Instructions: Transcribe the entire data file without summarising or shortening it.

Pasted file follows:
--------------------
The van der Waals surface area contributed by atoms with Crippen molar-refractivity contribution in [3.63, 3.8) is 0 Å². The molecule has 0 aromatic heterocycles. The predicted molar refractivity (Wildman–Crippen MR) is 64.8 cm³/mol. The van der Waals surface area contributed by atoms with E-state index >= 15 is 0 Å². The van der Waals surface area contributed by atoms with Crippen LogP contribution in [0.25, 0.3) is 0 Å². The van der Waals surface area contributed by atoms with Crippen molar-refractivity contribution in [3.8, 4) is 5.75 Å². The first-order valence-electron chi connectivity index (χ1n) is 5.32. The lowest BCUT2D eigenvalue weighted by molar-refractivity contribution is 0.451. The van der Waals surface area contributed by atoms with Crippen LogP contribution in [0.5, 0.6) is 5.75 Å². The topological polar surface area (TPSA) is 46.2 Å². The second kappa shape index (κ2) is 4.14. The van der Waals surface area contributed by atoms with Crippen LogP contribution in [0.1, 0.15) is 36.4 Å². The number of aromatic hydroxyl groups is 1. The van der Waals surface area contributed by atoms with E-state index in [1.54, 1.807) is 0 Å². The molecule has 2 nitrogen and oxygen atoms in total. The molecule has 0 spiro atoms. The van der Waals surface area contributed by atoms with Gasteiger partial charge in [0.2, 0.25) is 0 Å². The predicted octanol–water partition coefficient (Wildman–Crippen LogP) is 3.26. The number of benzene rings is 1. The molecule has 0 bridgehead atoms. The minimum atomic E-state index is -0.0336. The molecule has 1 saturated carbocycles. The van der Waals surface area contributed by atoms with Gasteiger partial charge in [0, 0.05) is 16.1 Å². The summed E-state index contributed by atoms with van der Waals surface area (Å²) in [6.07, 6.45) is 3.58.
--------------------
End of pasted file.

The van der Waals surface area contributed by atoms with Crippen molar-refractivity contribution in [3.63, 3.8) is 0 Å². The molecule has 0 aromatic heterocycles. The predicted molar refractivity (Wildman–Crippen MR) is 64.8 cm³/mol. The van der Waals surface area contributed by atoms with E-state index >= 15 is 0 Å². The van der Waals surface area contributed by atoms with Crippen LogP contribution in [0.25, 0.3) is 0 Å². The van der Waals surface area contributed by atoms with Crippen molar-refractivity contribution in [3.8, 4) is 5.75 Å². The first-order valence-electron chi connectivity index (χ1n) is 5.32. The lowest BCUT2D eigenvalue weighted by molar-refractivity contribution is 0.451. The van der Waals surface area contributed by atoms with Crippen LogP contribution in [0.5, 0.6) is 5.75 Å². The topological polar surface area (TPSA) is 46.2 Å². The second kappa shape index (κ2) is 4.14. The van der Waals surface area contributed by atoms with Crippen LogP contribution in [0.1, 0.15) is 36.4 Å². The number of aromatic hydroxyl groups is 1. The van der Waals surface area contributed by atoms with E-state index in [1.54, 1.807) is 0 Å². The molecule has 2 nitrogen and oxygen atoms in total. The molecule has 0 spiro atoms. The van der Waals surface area contributed by atoms with Gasteiger partial charge in [0.2, 0.25) is 0 Å². The predicted octanol–water partition coefficient (Wildman–Crippen LogP) is 3.26. The number of benzene rings is 1. The molecule has 0 bridgehead atoms. The minimum atomic E-state index is -0.0336. The molecule has 1 saturated carbocycles. The van der Waals surface area contributed by atoms with Gasteiger partial charge in [0, 0.05) is 16.1 Å². The summed E-state index contributed by atoms with van der Waals surface area (Å²) in [6.07, 6.45) is 3.58.